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F is for fractured teeth

Publication
Article
dvm360dvm360 December 2023
Volume 54
Issue 12
Pages: 24

What happens when your patient breaks a tooth?

Imagine examining a dog or cat’s mouth, and you spot a fractured tooth. The pet seems to be eating fine, with no apparent discomfort. Should you keep your findings silent, share your thoughts, recommend extraction, or refer for vital pulp or root canal therapy? Let’s dive deeper into the world of fractured teeth in our patients.

Dental mishaps happen

Our patients experience dental misfortunes from accidents, fights, chewing on hard toys, antlers, and falls. Sometimes these incidents can lead to fractures in their teeth. The maxillary and mandibular canines are usually the teeth that are most prone to fracture, followed by incisors and the maxillary fourth premolars.

Cats and dogs have different tooth structures. In cats, the pulp chamber extends within millimeters under the crown tip, whereas there’s usually considerable protective dentin beneath the enamel in mature dogs. When trauma exposes the pulp, oral bacteria invade, causing infections that often spread to the surrounding tissues and bone.

Figure 1: Periapical lucency consistent with periapical periodontitis affecting the right mandibular canine. Extraction or root canal therapy is indicated.

Figure 2a: Discolored left first maxillary incisor.

Figure 2b: The radiograph shows an enlarged root canal compared to the adjacent teeth consistent with a nonvital tooth-root canal therapy or extraction is indicated.

To get a better picture, intraoral dental radiographs come in handy; they help identify pulpal and periapical issues and can evaluate the width of the root canal compared with the contralateral tooth (assuming it’s still vital). A nonvital tooth might have a wider root canal, indicating past pulp damage and necrosis (Figures 1, 2a, and 2b).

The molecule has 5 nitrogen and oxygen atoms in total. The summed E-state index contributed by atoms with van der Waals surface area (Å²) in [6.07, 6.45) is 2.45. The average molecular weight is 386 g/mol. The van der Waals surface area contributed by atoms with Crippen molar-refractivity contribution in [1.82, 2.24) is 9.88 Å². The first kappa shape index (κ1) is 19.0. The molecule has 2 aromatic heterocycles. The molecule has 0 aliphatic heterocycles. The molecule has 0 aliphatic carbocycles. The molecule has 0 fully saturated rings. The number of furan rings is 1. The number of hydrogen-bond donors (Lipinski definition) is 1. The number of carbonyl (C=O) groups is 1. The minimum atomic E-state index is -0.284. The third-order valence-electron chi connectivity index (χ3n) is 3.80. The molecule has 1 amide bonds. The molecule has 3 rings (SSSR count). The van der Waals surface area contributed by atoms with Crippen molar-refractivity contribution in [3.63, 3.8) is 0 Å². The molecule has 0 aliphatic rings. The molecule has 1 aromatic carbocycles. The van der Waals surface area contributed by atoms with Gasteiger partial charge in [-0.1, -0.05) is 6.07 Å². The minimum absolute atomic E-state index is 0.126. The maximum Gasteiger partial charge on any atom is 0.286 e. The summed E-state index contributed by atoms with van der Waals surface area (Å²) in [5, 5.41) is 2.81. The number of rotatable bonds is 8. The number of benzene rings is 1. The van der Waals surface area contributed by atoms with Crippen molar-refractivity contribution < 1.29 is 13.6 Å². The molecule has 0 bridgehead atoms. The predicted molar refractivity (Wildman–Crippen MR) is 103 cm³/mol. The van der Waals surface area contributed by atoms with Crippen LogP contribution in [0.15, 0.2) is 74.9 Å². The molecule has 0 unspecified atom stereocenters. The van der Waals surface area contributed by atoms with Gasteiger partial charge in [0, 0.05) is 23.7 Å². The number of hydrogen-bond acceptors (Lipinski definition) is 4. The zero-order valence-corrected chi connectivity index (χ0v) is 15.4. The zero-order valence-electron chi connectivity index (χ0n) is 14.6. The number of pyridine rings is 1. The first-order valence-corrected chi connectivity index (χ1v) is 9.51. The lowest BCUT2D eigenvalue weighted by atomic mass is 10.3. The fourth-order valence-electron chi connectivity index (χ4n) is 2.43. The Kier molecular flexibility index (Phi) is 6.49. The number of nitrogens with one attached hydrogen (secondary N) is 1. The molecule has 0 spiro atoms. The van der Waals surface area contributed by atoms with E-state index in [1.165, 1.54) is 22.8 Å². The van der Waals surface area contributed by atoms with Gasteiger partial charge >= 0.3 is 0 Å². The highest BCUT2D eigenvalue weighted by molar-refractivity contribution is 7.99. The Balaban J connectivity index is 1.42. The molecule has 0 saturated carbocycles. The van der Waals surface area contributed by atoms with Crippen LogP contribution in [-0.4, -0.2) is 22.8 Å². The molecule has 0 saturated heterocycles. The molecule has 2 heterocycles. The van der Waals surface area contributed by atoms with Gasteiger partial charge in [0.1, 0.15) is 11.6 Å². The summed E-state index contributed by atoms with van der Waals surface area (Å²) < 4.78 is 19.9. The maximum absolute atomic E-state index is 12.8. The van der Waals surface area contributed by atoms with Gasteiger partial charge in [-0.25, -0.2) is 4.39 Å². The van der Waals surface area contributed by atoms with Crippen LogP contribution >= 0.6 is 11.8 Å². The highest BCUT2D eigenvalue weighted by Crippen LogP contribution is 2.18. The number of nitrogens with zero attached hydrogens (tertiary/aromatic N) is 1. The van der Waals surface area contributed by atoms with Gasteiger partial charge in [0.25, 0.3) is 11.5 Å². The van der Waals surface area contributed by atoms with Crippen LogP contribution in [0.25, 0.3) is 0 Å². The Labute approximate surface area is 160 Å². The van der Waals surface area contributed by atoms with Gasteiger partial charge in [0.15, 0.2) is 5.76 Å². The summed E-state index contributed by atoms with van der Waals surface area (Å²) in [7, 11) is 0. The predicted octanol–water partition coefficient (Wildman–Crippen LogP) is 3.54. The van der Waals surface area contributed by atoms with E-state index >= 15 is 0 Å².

The many faces of fractured teeth

The presentation regarding teeth with endodontic pathology (issues inside
the tooth) can vary. Concussive trauma can lead to pulpitis in some cases, with no obvious fracture present. Internal bleeding of the pulp is often noticeable as a discolored tooth (Figure 3). Sometimes you’ll see a fractured crown without pulp exposure (uncomplicated crown fracture), whereas other times, the pulp might be exposed (complicated fracture). In advanced scenarios, you might even spot fistulous tracts below the gumline (Figures 4a and 4b).

Figure 3: Discolored left maxillary canine secondary to pulpitis.

Figure 4a: Fistula apical to the mucogingival line secondary apical periodontitis in the fractured left maxillary canine.

Figure 4b: 3-D CBCT confirming marked periapical bone loss.

Most pets with fractured teeth do not display signs of discomfort, even though they’re experiencing pain like humans. Cats, especially, are experts at hiding their pain. However, signs like occasionally chewing on one side, drooling excessively, or avoiding hard food or treats are present. (Table 1)

The treatment dilemma: To save or extract?

What should you do when faced with a fractured tooth that exposes the pulp? (Table 2) Well, you have 2 primary choices:

1. Tooth extraction: Removing the damaged tooth entirely, which stops the pain but may affect oral function.

2. Endodontic therapy: This approach aims to save the tooth and restore its function, and it includes root canal therapy and vital pulp therapy.

Factors that influence your decision

Figure 5: Fractured right maxillary fourth premolar affected with advanced periodontal disease, extraction indicated.

Figure 5: Fractured right maxillary fourth premolar affected with advanced periodontal disease, extraction indicated.